Before offices of the Board of Education moved there in the early 1980s, Putnam Avenue School had served Whitneyville's elementary school kids since it opened in 1915.
Late last month, former Putnam Avenue principal Andrew L. Pellico donated this bell, pictured at right, to the fire department with hopes that it someday would be included in a department museum.
"This bell was donated to me," wrote Mr. Pellico, "by Miss Elvira Holm, who was principal of Putnam Avenue School prior to her retirement in 1961. She entrusted me with this relic explaining that it served as a fire alarm back in the early part of the 1900s.
"The Putnam Avenue School was built in 1915 and during those early years the principal would walk the halls ringing the bell signaling a fire drill. Once all the children were safely outside, it would be rung again to announce the recall to classes. With the advent of more modern signaling devices, the bell was retired!"
Mr. Pellico continued, "For many years I used it as a paper weight and fear that its historical significance may be lost if I don't act! I'm 91 years of age. Therefore, I have chosen to entrust a slice of history to your department. Certainly there is a connection!
"It is my hope that you will have it in an appropriate receptacle with a simple plaque which reads as follows: 'Putnam Avenue School, FIRE BELL, Circa 1918.'"
Andrew L. Pellico
Principal - Putnam Avenue School
Thank you, Mr. Pellico, for helping to preserve this wonderful relic from your (and our) past.
(All photos courtesy of the Hamden Historical Society.)
A fire of unknown cause destroyed Whitneyville's Country Club Pharmacy in the early morning hours of Lincoln's Birthday 1953. This was eighteen years before that holiday, combined with that of Washington's Birthday, became a generic observance on the third Monday of February to honor all U.S. presidents.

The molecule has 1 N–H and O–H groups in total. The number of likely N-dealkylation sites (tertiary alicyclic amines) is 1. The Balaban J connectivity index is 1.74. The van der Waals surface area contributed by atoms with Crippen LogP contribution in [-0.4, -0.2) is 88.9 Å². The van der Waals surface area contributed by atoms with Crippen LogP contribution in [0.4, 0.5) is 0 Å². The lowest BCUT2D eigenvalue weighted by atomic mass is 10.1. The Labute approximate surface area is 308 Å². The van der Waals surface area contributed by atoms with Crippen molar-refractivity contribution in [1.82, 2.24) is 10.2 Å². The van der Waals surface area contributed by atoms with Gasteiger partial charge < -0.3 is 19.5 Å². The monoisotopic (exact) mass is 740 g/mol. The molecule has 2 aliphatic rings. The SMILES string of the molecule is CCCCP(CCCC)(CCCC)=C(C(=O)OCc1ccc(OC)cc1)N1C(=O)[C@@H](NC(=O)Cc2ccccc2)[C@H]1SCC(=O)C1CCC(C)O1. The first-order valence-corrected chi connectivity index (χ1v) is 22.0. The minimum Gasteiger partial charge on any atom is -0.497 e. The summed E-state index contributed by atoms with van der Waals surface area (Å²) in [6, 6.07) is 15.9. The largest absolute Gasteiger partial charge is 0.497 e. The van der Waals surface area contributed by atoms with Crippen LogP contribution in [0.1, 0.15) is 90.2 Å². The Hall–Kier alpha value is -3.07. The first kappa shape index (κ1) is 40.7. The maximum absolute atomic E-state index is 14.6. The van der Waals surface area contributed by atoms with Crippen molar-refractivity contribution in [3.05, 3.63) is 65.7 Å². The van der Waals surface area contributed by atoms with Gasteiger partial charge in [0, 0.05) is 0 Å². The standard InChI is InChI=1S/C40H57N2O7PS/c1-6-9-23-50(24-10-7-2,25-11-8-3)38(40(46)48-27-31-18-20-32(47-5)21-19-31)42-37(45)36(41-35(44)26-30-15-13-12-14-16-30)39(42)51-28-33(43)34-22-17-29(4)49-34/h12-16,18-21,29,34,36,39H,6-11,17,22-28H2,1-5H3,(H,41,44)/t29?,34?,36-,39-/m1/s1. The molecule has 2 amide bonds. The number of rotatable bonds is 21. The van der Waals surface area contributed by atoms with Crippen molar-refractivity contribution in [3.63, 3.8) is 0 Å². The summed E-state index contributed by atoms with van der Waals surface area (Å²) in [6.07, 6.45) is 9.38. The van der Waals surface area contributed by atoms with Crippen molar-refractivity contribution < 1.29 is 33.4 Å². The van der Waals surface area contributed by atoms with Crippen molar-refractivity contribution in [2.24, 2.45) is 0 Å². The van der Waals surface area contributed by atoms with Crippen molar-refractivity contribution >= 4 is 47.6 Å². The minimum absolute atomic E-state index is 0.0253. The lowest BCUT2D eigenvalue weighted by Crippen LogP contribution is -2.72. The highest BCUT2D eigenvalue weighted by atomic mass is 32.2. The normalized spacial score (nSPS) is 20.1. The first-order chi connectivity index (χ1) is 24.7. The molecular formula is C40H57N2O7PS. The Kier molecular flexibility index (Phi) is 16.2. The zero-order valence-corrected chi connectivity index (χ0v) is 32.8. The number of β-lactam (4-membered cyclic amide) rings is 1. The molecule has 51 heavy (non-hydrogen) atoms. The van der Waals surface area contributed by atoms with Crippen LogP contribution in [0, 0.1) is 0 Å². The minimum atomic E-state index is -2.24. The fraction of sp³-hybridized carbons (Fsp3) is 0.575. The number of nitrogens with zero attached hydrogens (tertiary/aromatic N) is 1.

According to newspaper accounts of the day, Hamden police Officer Henry Ormstedt on the Whitneyville beat reported hearing thumping sounds, which he initially thought were coming from the Cedar Hill railroad yards off State Street. Upon further investigation, Officer Ormstedt heard funny sounds coming from within the store. When he saw owner Nathan Hammerman run from the premises, Officer Ormstedt pulled the fire alarm box on the opposite corner of Whitney and Putnam, which summoned apparatus from Putnam Avenue, Merritt Street and Headquarters. Eventually, almost all of Hamden's on and off-duty department personnel responded, two of whom receiving minor injuries.
In 1910, it was the site of a horse barn where the Whitneyville Volunteer Fire Association was organized.
Check out several news photos as well as New Haven Evening Register and Hamden Chronicle articles by clicking on the above news photo.
Members of Guilford's F.C. Spencer Hook & Ladder Co. 1 manning their early 1940s Mack city service ladder truck are pictured here in Plainville at the 1953 Connecticut Firemen's Association Convention parade.